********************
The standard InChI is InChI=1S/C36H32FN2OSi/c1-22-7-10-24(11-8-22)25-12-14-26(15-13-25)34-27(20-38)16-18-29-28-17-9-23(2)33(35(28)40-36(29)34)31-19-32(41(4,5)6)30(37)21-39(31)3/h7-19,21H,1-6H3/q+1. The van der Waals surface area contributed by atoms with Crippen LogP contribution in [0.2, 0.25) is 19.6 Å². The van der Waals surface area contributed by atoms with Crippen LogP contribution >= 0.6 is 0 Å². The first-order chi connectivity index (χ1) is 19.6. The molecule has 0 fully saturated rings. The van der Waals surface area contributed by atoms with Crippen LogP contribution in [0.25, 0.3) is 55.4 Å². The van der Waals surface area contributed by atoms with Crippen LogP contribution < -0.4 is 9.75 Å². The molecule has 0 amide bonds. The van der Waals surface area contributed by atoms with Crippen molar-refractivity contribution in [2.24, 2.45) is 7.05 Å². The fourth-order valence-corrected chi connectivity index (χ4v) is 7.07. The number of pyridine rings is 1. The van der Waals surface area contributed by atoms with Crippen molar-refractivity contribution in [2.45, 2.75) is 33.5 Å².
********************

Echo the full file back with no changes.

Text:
The standard InChI is InChI=1S/C36H32FN2OSi/c1-22-7-10-24(11-8-22)25-12-14-26(15-13-25)34-27(20-38)16-18-29-28-17-9-23(2)33(35(28)40-36(29)34)31-19-32(41(4,5)6)30(37)21-39(31)3/h7-19,21H,1-6H3/q+1. The van der Waals surface area contributed by atoms with Crippen LogP contribution in [0.2, 0.25) is 19.6 Å². The van der Waals surface area contributed by atoms with Crippen LogP contribution >= 0.6 is 0 Å². The first-order chi connectivity index (χ1) is 19.6. The molecule has 0 fully saturated rings. The van der Waals surface area contributed by atoms with Crippen LogP contribution in [0.25, 0.3) is 55.4 Å². The van der Waals surface area contributed by atoms with Crippen LogP contribution < -0.4 is 9.75 Å². The molecule has 0 amide bonds. The van der Waals surface area contributed by atoms with Crippen molar-refractivity contribution in [2.24, 2.45) is 7.05 Å². The fourth-order valence-corrected chi connectivity index (χ4v) is 7.07. The number of pyridine rings is 1. The van der Waals surface area contributed by atoms with Crippen molar-refractivity contribution in [2.45, 2.75) is 33.5 Å².